The final year of high school is universally known as one of the most exciting and memorable years of life, yet also one of the most stressful and uprooting. This time last year, these mixed messages had me very confused. A year later, as 2020 begins, I can actually agree with this oxymoronic truth! Of course, experiences will differ dramatically, but from my year of bittersweet milestones, there were some valuable lessons I learnt along the way…
Note: Some of my reflections are specific to my experience going through the education system in Sydney, NSW, Australia. We sit the Higher School Certificate (HSC) to gain an Australian Tertiary Admission Rank (ATAR) – being a rank up to 99.95 (top 0.05%) relative to our peers across the country.
Lesson #1: Creating flexible goals
I started big-picture with my goals and worked into the details. I created a best-case final mark (or ATAR), then created targets for each subject’s overall score, and then I created goals throughout the year for what I hoped to achieve in individual exams.
The ATAR that would guarantee me entry into my course at university = 96
The mark in English that would help me get to my ATAR = above 90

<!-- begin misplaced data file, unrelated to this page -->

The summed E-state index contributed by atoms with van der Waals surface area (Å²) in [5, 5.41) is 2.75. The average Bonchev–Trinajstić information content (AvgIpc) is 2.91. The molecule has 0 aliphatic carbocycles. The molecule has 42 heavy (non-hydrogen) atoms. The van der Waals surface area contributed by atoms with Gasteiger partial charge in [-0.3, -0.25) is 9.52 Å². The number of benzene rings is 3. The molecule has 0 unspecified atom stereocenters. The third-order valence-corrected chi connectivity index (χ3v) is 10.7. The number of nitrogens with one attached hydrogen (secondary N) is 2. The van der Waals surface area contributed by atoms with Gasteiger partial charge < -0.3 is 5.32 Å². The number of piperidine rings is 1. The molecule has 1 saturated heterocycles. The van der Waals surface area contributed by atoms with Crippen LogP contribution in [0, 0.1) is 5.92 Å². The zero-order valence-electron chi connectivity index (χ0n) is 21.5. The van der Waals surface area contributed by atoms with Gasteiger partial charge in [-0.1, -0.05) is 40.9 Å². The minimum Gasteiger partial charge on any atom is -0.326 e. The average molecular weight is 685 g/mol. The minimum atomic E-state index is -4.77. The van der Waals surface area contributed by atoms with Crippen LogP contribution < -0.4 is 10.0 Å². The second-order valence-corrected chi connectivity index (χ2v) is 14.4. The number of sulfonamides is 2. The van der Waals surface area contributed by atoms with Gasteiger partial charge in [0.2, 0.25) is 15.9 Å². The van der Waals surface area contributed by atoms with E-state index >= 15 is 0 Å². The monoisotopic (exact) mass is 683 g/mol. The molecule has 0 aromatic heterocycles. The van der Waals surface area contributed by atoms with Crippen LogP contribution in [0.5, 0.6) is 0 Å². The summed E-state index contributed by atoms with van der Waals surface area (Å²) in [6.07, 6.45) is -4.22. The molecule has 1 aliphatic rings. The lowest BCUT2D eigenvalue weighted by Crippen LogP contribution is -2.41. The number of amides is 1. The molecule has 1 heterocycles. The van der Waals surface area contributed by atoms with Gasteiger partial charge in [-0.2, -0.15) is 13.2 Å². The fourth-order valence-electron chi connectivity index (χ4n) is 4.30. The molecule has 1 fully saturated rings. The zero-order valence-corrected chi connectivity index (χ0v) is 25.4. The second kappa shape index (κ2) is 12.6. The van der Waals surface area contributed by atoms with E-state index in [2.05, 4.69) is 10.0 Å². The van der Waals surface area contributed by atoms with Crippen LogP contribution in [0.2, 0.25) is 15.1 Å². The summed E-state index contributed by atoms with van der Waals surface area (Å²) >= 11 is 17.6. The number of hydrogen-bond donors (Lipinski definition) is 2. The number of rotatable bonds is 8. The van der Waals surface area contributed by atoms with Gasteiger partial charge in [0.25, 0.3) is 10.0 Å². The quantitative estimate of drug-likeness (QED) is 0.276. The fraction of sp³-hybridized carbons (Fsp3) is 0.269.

Goal mark for this upcoming English assessment = somewhere between 80-100
I wrote them down, I displayed them, I kept them in mind.
The positive effect of goal making is well documented, and most people know this part, but this is not the most important thing I learnt about goals.
The first term of year 12 was the most challenging for me, despite being the least academically rigorous, because I had unrealistically high and inflexible goals. I didn’t factor in that year 12 may be harder than I expected, or that I would be busier than I thought, and more tired, or the effect of non-school stresses. In the first term, when I didn’t achieve a rank in the top 10%, I felt like my entire plan was falling apart! After one unexpected drama mark, I almost quit one of my favourite subjects. I thought year 12 was only going to get worse from here.
It didn’t. I spoke to friends, past students and teachers, and realised that this is hard, and things can fluctuate. I started considering the range of best to worst-case scenarios and mentally preparing myself for things not to go to plan. If I had my time again, I would have practised this even more. You would be surprised how much emotional recovery time you can turn into productivity by not torturing yourself over a terrible mark. To speed the process up, I wrote reflections after receiving a result I wasn’t happy with, and even though most started as an internal rant, they all ended with a game plan.